Photo illustration: Undergraduate researcher holds hydroponically grown lettuce. (Mark Collier.)

Exploring fields ranging from brain research to the mathematical modeling of disease to simulations of the superheated atmospheric reentry of spacecraft, summer scholars discover the challenges and rewards of faculty-mentored research.

Each summer, exceptionally curious and motivated Norwich undergraduates work with faculty mentors to take on creative and scholarly research projects across the arts, sciences, and professional fields. Some students secure external grant funding. Others vie for prestigious Summer Research Fellowships through Norwich University’s Undergraduate Research Program (URP), funded by university endowments dedicated to supporting student academic investigation.

Associate Professor of English and Undergraduate Research Program Director Amy Woodbury Tease notes that Norwich students are very active learners who benefit from the URP’s multidisciplinary research community. “Often the best collaborations come from working with people who have ideas that are different from yours. And so by participating in undergraduate research, you get those kinds of opportunities that you don’t necessarily get by studying one particular subject in one particular classroom.”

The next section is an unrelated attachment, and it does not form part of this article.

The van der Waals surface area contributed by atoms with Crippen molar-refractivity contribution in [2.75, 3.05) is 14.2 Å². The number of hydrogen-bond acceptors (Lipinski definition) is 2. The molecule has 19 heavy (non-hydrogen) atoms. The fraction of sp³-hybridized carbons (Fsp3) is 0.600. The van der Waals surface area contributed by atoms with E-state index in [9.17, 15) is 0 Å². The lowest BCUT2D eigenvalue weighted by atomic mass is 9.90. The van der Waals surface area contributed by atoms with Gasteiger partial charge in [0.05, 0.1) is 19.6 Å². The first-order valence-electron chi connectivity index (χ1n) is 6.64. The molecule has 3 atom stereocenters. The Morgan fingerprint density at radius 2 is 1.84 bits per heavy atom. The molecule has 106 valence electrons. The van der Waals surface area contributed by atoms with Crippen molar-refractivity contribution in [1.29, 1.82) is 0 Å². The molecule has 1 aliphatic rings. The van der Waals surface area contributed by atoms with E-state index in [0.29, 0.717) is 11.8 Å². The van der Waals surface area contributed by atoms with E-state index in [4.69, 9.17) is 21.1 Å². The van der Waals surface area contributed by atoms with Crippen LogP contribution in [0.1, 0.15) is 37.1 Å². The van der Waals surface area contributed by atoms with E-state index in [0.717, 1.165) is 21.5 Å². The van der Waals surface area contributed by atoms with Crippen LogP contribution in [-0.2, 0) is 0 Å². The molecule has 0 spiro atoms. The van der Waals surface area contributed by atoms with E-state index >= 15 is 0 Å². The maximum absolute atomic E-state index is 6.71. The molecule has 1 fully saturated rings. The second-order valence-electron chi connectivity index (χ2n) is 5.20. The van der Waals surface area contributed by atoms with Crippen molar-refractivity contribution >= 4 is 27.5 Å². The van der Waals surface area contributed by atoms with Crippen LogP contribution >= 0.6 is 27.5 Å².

This year, over two dozen Norwich student-scholars worked in labs, libraries, and field sites on campus and around the globe, discovering the challenges and rewards of independent research. Here are seven portraits.

Pop-up Greenhouse Engineering

K. Brielle King ’21
Mechanical Engineering
Project: “Rapidly Deployable Structures with Applications for Greenhouses”
Faculty Mentor: David Feinauer, Assistant Professor of Electrical and Computer Engineering

A way to grow plants in nutrient-rich liquid rather than soil, hydroponics has brought farming to previously unhospitable places. Take New York City, where the nation’s first commercial rooftop hydroponic greenhouse opened in 2011. It worked in the Big Apple, so why not the Moon? Or famine-stricken regions on Earth? Brielle King ’21 began investigating that question this summer, thanks to a grant from the Vermont Space Grant Consortium, which receives funding from NASA. The sophomore focused her inquiry on engineering principles that could inform the design of rapidly deployable, pop-up containers for mobile greenhouses. She was inspired by NU alum Jacob Isham ’12, co-founder of Vermont vertical farming startup Ceres Greens, who proposed the idea. “This work not only applies to the here-and-now on Earth,” King says, “but also to mankind’s future plans on the Moon and beyond.”